A Wigan mum whose daughter died of a blood infection is calling for a TV campaign to raise awareness and save lives.
When Diane Roberts was told her 13-year-old daughter had died of sepsis two years ago, she said she had never heard of it.
But the Whelley mum said if there had been a more prominent awareness drive, she may have spotted the signs sooner and now wants to ensure people know what to look out for.
Diane said: “If I had known the signs and symptoms I would have realised how seriously ill Jemma was.
“The government and NHS need to get knowledge of sepsis out there and I believe there should be a big campaign on TV so people can recognise the symptoms.”
Diane has now been invited to attend a workshop at Wigan Infirmary to learn more about the condition and spread her knowledge.
She said: “Wigan Infirmary thought it would be a good idea for me to attend to see what goes on and what they talk about. I will be observing and sharing my experiences. I want to let people know about sepsis and the more educated I am the more information I can pass on.”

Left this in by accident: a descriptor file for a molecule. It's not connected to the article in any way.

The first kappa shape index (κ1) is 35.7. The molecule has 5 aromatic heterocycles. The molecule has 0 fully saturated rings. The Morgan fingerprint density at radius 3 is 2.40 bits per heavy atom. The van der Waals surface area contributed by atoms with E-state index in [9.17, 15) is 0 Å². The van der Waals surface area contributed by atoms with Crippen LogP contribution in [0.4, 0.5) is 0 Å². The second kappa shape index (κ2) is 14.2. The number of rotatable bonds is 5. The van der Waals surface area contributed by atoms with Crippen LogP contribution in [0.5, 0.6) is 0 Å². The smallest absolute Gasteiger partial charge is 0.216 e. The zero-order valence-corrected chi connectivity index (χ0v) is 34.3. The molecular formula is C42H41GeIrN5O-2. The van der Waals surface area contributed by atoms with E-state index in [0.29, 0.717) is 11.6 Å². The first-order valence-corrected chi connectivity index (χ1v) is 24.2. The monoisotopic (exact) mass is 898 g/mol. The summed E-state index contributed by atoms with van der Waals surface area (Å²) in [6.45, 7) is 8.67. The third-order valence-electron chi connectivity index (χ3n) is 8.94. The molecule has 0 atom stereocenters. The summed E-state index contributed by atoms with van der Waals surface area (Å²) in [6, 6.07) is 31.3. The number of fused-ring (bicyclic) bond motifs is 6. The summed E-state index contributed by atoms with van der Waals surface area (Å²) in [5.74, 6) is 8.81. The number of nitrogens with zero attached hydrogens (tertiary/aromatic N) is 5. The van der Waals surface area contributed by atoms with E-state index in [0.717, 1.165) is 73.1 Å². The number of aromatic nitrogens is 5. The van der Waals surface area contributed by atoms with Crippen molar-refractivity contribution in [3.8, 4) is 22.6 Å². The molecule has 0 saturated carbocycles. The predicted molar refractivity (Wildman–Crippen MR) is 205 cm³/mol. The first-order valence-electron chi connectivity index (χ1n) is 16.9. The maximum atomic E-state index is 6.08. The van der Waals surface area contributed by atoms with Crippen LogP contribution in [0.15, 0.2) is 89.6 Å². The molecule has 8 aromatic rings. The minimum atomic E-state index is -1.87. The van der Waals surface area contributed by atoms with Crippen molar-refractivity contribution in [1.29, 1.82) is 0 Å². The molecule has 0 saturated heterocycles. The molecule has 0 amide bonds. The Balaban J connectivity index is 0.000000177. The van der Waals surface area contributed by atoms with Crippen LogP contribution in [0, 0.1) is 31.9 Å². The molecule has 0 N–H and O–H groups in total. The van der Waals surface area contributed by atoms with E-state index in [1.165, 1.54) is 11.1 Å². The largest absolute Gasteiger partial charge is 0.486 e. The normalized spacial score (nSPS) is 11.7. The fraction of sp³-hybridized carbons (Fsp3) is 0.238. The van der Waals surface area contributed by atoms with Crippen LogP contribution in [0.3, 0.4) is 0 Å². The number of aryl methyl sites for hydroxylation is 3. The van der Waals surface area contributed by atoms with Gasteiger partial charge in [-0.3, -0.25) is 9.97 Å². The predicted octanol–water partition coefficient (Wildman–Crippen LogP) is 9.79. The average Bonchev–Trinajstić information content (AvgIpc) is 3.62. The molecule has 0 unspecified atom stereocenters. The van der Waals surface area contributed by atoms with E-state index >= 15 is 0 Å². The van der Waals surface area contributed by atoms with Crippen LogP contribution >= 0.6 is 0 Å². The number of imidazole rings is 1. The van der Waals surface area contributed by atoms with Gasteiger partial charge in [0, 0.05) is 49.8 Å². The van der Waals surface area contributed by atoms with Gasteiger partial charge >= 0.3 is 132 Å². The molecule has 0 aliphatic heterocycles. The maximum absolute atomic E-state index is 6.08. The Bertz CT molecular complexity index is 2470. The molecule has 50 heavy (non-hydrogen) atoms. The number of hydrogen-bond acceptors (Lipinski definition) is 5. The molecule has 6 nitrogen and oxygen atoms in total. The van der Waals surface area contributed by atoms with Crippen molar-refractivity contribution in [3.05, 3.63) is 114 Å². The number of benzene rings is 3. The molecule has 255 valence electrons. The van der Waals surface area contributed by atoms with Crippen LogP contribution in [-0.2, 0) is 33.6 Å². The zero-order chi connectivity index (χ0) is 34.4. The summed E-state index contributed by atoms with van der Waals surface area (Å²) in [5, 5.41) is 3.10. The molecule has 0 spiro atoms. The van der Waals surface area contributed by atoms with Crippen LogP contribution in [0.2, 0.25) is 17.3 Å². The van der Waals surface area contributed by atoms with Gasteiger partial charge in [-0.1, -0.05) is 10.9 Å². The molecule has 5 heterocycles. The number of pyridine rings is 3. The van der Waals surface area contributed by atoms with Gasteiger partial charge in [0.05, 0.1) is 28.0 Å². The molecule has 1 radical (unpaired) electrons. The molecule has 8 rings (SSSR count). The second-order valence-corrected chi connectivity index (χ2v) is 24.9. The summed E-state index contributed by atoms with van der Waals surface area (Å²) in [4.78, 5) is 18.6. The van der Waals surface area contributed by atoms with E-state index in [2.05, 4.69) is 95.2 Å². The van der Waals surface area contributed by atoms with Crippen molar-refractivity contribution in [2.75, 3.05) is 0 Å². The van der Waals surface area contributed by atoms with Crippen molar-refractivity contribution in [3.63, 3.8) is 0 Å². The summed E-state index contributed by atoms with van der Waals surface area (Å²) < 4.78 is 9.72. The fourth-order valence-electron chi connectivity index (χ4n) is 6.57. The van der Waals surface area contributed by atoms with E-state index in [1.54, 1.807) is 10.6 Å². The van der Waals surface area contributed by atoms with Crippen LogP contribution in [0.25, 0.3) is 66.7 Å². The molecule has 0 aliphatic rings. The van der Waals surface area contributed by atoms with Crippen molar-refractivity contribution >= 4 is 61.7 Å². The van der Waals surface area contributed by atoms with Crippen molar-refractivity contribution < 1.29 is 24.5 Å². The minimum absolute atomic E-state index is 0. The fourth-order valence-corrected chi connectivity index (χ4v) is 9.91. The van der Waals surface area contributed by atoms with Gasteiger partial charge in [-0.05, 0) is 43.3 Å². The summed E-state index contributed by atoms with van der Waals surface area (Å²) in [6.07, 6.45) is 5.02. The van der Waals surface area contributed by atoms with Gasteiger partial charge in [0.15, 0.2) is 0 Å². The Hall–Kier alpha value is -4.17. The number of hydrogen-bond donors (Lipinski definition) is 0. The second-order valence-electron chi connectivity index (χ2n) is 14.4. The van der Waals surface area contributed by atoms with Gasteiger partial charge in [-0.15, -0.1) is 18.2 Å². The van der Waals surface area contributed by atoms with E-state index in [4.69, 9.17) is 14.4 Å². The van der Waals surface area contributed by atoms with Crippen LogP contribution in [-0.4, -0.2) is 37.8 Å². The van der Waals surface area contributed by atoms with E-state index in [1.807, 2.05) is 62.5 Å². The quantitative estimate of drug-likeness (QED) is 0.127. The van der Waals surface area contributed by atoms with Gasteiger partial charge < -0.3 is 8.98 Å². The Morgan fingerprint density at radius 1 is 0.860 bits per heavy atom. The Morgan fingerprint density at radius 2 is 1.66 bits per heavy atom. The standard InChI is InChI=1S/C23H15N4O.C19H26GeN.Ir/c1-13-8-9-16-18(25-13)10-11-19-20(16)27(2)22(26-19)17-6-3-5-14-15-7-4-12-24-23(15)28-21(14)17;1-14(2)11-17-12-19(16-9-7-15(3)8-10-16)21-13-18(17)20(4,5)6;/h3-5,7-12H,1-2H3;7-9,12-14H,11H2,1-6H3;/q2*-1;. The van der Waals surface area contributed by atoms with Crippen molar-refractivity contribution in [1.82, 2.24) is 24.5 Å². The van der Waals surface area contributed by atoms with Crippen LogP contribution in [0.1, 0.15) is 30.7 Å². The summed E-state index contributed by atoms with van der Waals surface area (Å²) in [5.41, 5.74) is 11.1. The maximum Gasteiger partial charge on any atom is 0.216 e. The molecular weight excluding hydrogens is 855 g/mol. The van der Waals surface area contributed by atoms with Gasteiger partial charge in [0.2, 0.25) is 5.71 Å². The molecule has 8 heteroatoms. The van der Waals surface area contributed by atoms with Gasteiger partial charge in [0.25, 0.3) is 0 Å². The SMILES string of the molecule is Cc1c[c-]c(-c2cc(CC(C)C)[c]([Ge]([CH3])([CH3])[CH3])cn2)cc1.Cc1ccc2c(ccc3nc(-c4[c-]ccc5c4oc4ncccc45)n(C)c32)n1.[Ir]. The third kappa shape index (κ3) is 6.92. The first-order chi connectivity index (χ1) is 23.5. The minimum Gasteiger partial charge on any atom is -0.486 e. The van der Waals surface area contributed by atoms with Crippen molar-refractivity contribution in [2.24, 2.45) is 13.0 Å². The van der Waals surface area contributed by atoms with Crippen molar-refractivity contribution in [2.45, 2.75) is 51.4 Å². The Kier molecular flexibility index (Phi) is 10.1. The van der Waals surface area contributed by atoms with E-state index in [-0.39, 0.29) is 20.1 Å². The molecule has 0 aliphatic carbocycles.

Diane added that she fully supports Melissa Mead, whose son 12-month-old William died after medics failed to spot he had sepsis, as she is also calling for heightened awareness of the condition.
The Cornish mum met with key health officials, including Health Secretary Jeremy Hunt, and UK Sepsis Trust to discuss what can be done to highlight the condition.
Melissa said: “If our doctors aren’t recognising sepsis how are parents supposed to recognise it? That is something I want to raise. It needs to be in packs which are given to first time parents, it needs to be on TV like the Fast stroke campaign and the meningitis campaign, it needs to be out there for the general public to grasp.
“When I called 111 I didn’t know that William was seriously ill, I didn’t collectively look at William’s symptoms and think ‘this is sepsis’ because I didn’t know what it was. I was checking for rashes all over William because I knew what meningitis was.”
Early symptoms include fever, chills and shivering, a fast heartbeat and quick breathing. Symptoms of more severe sepsis or septic shock include feeling dizzy or faint, confusion or disorientation, nausea and vomiting, diarrhoea and cold, clammy and pale or mottled skin.
Diane is organising a race night at The Village on the Green, Aspull, on March 11, at 7pm, for Alder Hey Hospital which treated Jemma in her later stages of sepsis.
A table of 10 costs £7.50 and includes a hot supper and disco. For tickets call Diane on 07754 050451.